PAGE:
Parents of Newtown victim help launch work on playground
Mystic — Lynn McDonnell etched her daughter’s name and the words “Peace,” “Love” and “Aloha” in wet cement on Thursday near the playground along the Mystic River being built to celebrate Grace McDonnell’s life.
Then she and her husband, Chris McDonnell, pressed starfish and oyster-shaped shells into the cement because their daughter loved the water.
“Thank you so much,” Lynn McDonnell told dozens of volunteers gathered around them as a brisk wind blew sand off the beach. Grace, 7, was one of the 20 first-graders who died in the December 2012 shootings at Sandy Hook Elementary School in Newtown.
The McDonnells chose Williams Beach behind the Mystic YMCA because Grace loved the beach and because it was in Mystic that Chris McDonnell proposed to his wife.
Nate Wheeler, 15, a volunteer from Stonington High School, said he wanted to help.
“It wasn’t even my family and I was still pretty emotional,” he said.
Dylan Schlapfer, 17, of Robert E. Fitch High School in Groton, said, “All the starfish and the shells, it hit the heart because it just shows how much they loved her.”
More than 150 volunteers had arrived by 7 a.m. Thursday to help install the playground equipment, said William Lavin, founder of the “Where Angels Play Foundation,” which is building playgrounds to commemorate each of the 20 children and six adults killed at the school.
The truck that holds the playground equipment was delayed on its way from Atlanta, so crews raked, landscaped and did other preparation work.
Grace’s older brother, Jack, broke ground with a shovel, was given a tool belt and will serve as foreman, Lavin said.
“He will be our boss,” he said.
The New Jersey Firefighters Mutual Benevolent Association began building playgrounds after Hurricane Katrina, then organized again after Sandy Hook as the “Sandy Ground Project: Where Angels Play,” to build 26 more playgrounds in Connecticut, New York and New Jersey. Grace’s playground will be number 19.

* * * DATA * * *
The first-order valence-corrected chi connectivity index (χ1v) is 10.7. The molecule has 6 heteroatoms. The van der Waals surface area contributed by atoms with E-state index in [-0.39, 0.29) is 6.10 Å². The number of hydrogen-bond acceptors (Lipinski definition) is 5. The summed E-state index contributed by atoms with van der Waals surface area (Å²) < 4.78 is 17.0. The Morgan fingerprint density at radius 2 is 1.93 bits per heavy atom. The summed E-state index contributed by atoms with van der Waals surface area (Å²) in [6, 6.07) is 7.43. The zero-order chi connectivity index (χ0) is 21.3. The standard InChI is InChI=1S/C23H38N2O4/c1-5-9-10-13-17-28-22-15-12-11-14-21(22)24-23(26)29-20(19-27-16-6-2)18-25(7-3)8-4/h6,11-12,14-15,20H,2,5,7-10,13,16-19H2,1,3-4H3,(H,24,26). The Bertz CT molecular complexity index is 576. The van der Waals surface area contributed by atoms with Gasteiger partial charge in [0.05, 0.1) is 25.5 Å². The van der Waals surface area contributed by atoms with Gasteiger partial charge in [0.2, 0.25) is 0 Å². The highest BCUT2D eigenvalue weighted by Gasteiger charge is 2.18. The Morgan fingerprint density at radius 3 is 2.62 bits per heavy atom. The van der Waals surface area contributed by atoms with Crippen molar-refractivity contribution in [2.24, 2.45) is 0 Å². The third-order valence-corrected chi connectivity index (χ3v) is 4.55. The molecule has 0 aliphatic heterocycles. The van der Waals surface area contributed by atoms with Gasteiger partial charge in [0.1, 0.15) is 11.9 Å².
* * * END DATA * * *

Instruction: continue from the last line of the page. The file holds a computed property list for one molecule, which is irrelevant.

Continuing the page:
“The major theme is peace and grace, to live gracefully, as she did,” said Lavin. “... The idea of all these playgrounds is to have these angels watch over the angels that are still with us.”
The playground will incorporate some of Grace’s own artwork into the vinyl panels. She loved to draw and paint.
A ribbon-cutting is scheduled for 11 a.m. Sunday.
Firefighters from New London, Mystic, Fairfield, Bridgeport, Milford, Stratford and Torrington arrived to help Thursday, along with the crew from New Jersey.
Students from Stonington and Fitch raked, painted and cleared rocks out of the sand.
Megan Wilkins, 17, a volunteer from Stonington, said her family lived in Newtown for many years before moving to Stonington. Though Wilkins was still young when they moved, she recognized all the places and people interviewed after the tragedy. She helped organize a fundraiser to make snowflakes to decorate the new Sandy Hook school, and felt helping at the playground was also important.
“I think it’s only right that we give back to a community that was so good to us,” she said.
Local businesses including Mystic Drawbridge Ice Cream, Mystic Market, the Steak Loft Restaurant, the Voodoo Grill, The Mystic Boathouse and The Captain Daniel Packer Inne Restaurant & Pub donated food for lunch for the volunteers. Still more businesses offered help with dinner.
Bob Brower, who handles logistics for the foundation, said he expected the playground equipment to reach Mystic later Thursday. It takes seven to eight hours to install, and crews planned to rubberize the cement today and Saturday, Brower said.
The equipment, painted pink and purple — Grace’s favorite colors — could arrive as late as 9 p.m., volunteers said. But they planned to work through the night to install it if necessary, they said.
The group also built a playground called Emilie’s Shady Spot to honor victim Emilie Parker at Riverside Park in New London. It opened in November.
Lavin said the premise of the foundation is to “pay it forward” so that one community raises the money and provides the volunteers to build a playground in the next.
It’s working, he said. Proceeds raised in New London and other communities are helping build Grace’s playground in Mystic and will be used for future playgrounds.
The foundation has also heard from other communities affected by tragedy, such as Boston, about building playgrounds there, he said.
Odessa Glaza, 17, a student at Fitch, said the message of “paying it forward” is compelling.
“I think it’s just one message of how a community can be a powerful element in recovery and healing,” she said.
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